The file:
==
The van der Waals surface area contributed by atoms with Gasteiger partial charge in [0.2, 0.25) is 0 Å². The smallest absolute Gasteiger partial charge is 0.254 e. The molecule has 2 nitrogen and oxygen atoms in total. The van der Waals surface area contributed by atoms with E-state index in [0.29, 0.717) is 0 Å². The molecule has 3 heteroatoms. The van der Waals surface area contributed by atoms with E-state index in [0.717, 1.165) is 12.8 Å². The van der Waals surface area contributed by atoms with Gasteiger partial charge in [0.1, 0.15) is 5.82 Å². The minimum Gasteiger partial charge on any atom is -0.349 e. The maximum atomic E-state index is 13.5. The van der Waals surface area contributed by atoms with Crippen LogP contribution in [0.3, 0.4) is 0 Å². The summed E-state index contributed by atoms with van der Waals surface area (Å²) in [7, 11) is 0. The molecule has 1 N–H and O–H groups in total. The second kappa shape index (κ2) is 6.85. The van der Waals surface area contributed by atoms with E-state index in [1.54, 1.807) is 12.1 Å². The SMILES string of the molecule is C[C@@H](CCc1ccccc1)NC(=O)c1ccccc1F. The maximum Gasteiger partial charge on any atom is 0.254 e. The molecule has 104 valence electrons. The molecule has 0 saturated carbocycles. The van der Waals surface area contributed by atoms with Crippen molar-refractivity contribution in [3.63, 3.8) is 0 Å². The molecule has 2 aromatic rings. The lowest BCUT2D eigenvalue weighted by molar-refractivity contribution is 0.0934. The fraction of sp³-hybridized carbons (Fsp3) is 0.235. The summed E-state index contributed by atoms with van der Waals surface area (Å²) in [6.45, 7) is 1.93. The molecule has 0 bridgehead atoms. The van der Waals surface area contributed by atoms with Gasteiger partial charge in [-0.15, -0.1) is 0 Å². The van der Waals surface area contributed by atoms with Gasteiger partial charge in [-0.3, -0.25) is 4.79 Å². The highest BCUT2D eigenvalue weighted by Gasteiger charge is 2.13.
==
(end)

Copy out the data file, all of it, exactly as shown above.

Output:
The van der Waals surface area contributed by atoms with Gasteiger partial charge in [0.2, 0.25) is 0 Å². The smallest absolute Gasteiger partial charge is 0.254 e. The molecule has 2 nitrogen and oxygen atoms in total. The van der Waals surface area contributed by atoms with E-state index in [0.29, 0.717) is 0 Å². The molecule has 3 heteroatoms. The van der Waals surface area contributed by atoms with E-state index in [0.717, 1.165) is 12.8 Å². The van der Waals surface area contributed by atoms with Gasteiger partial charge in [0.1, 0.15) is 5.82 Å². The minimum Gasteiger partial charge on any atom is -0.349 e. The maximum atomic E-state index is 13.5. The van der Waals surface area contributed by atoms with Crippen LogP contribution in [0.3, 0.4) is 0 Å². The summed E-state index contributed by atoms with van der Waals surface area (Å²) in [7, 11) is 0. The molecule has 1 N–H and O–H groups in total. The second kappa shape index (κ2) is 6.85. The van der Waals surface area contributed by atoms with E-state index in [1.54, 1.807) is 12.1 Å². The SMILES string of the molecule is C[C@@H](CCc1ccccc1)NC(=O)c1ccccc1F. The maximum Gasteiger partial charge on any atom is 0.254 e. The molecule has 104 valence electrons. The molecule has 0 saturated carbocycles. The van der Waals surface area contributed by atoms with Crippen molar-refractivity contribution in [3.63, 3.8) is 0 Å². The molecule has 2 aromatic rings. The lowest BCUT2D eigenvalue weighted by molar-refractivity contribution is 0.0934. The fraction of sp³-hybridized carbons (Fsp3) is 0.235. The summed E-state index contributed by atoms with van der Waals surface area (Å²) in [6.45, 7) is 1.93. The molecule has 0 bridgehead atoms. The van der Waals surface area contributed by atoms with Gasteiger partial charge in [-0.15, -0.1) is 0 Å². The van der Waals surface area contributed by atoms with Gasteiger partial charge in [-0.3, -0.25) is 4.79 Å². The highest BCUT2D eigenvalue weighted by Gasteiger charge is 2.13.